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Province to study impacts of minimum wage increase

The provincial government unveiled an expert panel that will study the impacts of minimum wage increase. FILE PHOTO/St. Albert Gazette

Alberta is looking to shake up the hospitality industry by examining whether your local cocktail artist would take home more money if a wage differential was introduced.

An expert panel unveiled Thursday in Calgary by Minister of Labour and Immigration Jason Copping will also study the effects of the previous NDP government’s 47-per-cent minimum wage increase over four years.

“While a variety of studies and data sets exist around minimum wage, these have not been brought together and analyzed as (a) whole – particularly here in Alberta – but we are going to change that,” Copping said.

He added he is confident the panel members will use their “diverse perspectives” to provide solid advice.

The expert panel has nine members, including Restaurants Canada's western Canada vice president Mark von Schellwitz, Canadian Federation of Independent Business (CFIB) vice-president for British Columbia and Alberta Richard Truscott, two economics professors, business owners and servers.

It will be chaired by University of Alberta professor of economics Joseph Marchard, who produced a C.D. Howe Institute study claiming increasing Alberta’s minimum wage could cause the loss of up to 25,000 jobs.

Restaurants Canada and the Canadian Federation of Independent Business have lobbied against the NDP minimum wage increase, which brought Alberta’s minimum wage up from $11.20 per hour in 2015 to $15 per hour in 2018, the highest in Canada. In addition, a lower minimum wage for liquor servers was eliminated in 2016.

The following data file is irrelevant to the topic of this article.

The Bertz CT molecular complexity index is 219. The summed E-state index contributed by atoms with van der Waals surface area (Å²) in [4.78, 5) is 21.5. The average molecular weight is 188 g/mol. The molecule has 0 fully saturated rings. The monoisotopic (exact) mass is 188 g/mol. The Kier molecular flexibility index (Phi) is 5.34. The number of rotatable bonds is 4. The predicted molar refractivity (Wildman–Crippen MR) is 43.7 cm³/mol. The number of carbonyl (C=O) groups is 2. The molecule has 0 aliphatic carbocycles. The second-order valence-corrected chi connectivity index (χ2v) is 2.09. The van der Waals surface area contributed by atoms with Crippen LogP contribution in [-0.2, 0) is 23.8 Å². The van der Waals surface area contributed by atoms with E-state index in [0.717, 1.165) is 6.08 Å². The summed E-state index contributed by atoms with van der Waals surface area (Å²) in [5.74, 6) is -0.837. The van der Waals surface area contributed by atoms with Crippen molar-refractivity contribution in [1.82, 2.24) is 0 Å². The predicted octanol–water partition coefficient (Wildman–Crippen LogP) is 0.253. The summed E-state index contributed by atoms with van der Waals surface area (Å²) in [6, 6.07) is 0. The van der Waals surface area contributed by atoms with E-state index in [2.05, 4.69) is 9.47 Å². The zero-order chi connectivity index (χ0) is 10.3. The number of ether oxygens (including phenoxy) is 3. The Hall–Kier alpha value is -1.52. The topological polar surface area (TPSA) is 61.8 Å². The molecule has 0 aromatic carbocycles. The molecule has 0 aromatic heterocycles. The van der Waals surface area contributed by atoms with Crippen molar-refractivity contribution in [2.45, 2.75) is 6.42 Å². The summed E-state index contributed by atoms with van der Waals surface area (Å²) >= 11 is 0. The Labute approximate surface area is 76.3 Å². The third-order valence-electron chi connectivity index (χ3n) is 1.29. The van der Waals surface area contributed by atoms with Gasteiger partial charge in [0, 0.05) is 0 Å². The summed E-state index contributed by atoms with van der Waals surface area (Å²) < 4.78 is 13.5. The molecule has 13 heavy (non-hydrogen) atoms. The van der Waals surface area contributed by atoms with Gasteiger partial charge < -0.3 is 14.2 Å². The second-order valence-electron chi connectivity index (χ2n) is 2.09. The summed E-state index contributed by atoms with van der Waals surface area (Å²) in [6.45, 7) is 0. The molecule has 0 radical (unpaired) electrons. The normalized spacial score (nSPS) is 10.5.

Copping said the panel will begin work immediately and he expects to have a report on his desk “early next year.”

He also said the government will not touch the general minimum wage.

It will examine whether bringing back a wage differential for liquor servers would lead to a higher net income, and also bring together all existing studies on what impact upping the minimum wage has had.

One of the United Conservative Party government’s first moves after taking office this past spring was rolling back minimum wages for youth to $13 per hour.

St. Albert MLA Marie Renaud said after looking at the panel's makeup, she anticipates its recommendations will be very “one-sided.”

“I wouldn’t be surprised if they recommend reducing wages for that group,” she said.

Renaud added a wage decrease for liquor servers would disproportionately impact women who are raising families.

“It’s a disturbing path that we’re going down,” she said. “It always seems to be the groups that are squarely in the target, people that are not organized and don’t have the ability to lobby government.”

Morinville-St. Albert MLA Dale Nally said no decisions have been made yet.

“It could be that they come back and recommend that no action be necessary,” he said. “But it could be that (they) come back (and) say, 'You know what, this demographic would be better served with a wage differential' – then we’ll take a look at that.”

When asked about the panel’s strong ties to industry, Nally said there is a “healthy skepticism” surrounding the panel after four years of what he described as “drive-by” consolations by the former government. He argued this panel is filled with a “wide cross-section” of industry experts, associate professors and business owners.

Nally added servers are the biggest demographic on the panel.

Two of the three servers on the panel work at Blink Restaurant and Bar in Calgary. The restaurant’s owner, Leslie Echino, sits on the board of directors for Restaurants Canada.

“Rather than rely on anecdotal data, we want to put together a wide cross-section of industry experts that can do the research and put together some empirical evidence and make an informed decision about the best way to move forward,” Nally said.

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